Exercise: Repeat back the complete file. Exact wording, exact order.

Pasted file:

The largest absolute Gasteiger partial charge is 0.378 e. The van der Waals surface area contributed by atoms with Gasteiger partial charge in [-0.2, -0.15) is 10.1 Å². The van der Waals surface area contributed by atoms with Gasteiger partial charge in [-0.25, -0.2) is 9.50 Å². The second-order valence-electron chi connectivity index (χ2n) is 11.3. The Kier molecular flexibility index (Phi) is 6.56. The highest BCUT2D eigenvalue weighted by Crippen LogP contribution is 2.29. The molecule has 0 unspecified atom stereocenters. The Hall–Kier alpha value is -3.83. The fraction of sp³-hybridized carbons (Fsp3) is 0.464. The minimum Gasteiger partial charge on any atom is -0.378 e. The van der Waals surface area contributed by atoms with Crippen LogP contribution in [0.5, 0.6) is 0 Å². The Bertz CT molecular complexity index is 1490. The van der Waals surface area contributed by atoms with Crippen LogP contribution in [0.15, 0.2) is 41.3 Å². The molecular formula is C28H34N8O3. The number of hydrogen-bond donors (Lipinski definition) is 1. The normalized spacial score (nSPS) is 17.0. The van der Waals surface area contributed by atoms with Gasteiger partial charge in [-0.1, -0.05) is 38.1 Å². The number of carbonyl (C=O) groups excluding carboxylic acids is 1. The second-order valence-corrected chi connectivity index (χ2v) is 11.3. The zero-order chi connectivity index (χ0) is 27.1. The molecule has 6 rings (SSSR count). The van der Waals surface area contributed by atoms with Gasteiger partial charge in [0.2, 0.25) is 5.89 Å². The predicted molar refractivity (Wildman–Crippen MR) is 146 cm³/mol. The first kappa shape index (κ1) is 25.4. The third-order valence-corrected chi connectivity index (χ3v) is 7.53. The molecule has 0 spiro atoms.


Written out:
The largest absolute Gasteiger partial charge is 0.378 e. The van der Waals surface area contributed by atoms with Gasteiger partial charge in [-0.2, -0.15) is 10.1 Å². The van der Waals surface area contributed by atoms with Gasteiger partial charge in [-0.25, -0.2) is 9.50 Å². The second-order valence-electron chi connectivity index (χ2n) is 11.3. The Kier molecular flexibility index (Phi) is 6.56. The highest BCUT2D eigenvalue weighted by Crippen LogP contribution is 2.29. The molecule has 0 unspecified atom stereocenters. The Hall–Kier alpha value is -3.83. The fraction of sp³-hybridized carbons (Fsp3) is 0.464. The minimum Gasteiger partial charge on any atom is -0.378 e. The van der Waals surface area contributed by atoms with Crippen LogP contribution in [0.5, 0.6) is 0 Å². The Bertz CT molecular complexity index is 1490. The van der Waals surface area contributed by atoms with Crippen LogP contribution in [0.15, 0.2) is 41.3 Å². The molecular formula is C28H34N8O3. The number of hydrogen-bond donors (Lipinski definition) is 1. The normalized spacial score (nSPS) is 17.0. The van der Waals surface area contributed by atoms with Gasteiger partial charge in [-0.1, -0.05) is 38.1 Å². The number of carbonyl (C=O) groups excluding carboxylic acids is 1. The second-order valence-corrected chi connectivity index (χ2v) is 11.3. The zero-order chi connectivity index (χ0) is 27.1. The molecule has 6 rings (SSSR count). The van der Waals surface area contributed by atoms with Gasteiger partial charge in [0.2, 0.25) is 5.89 Å². The predicted molar refractivity (Wildman–Crippen MR) is 146 cm³/mol. The first kappa shape index (κ1) is 25.4. The third-order valence-corrected chi connectivity index (χ3v) is 7.53. The molecule has 0 spiro atoms.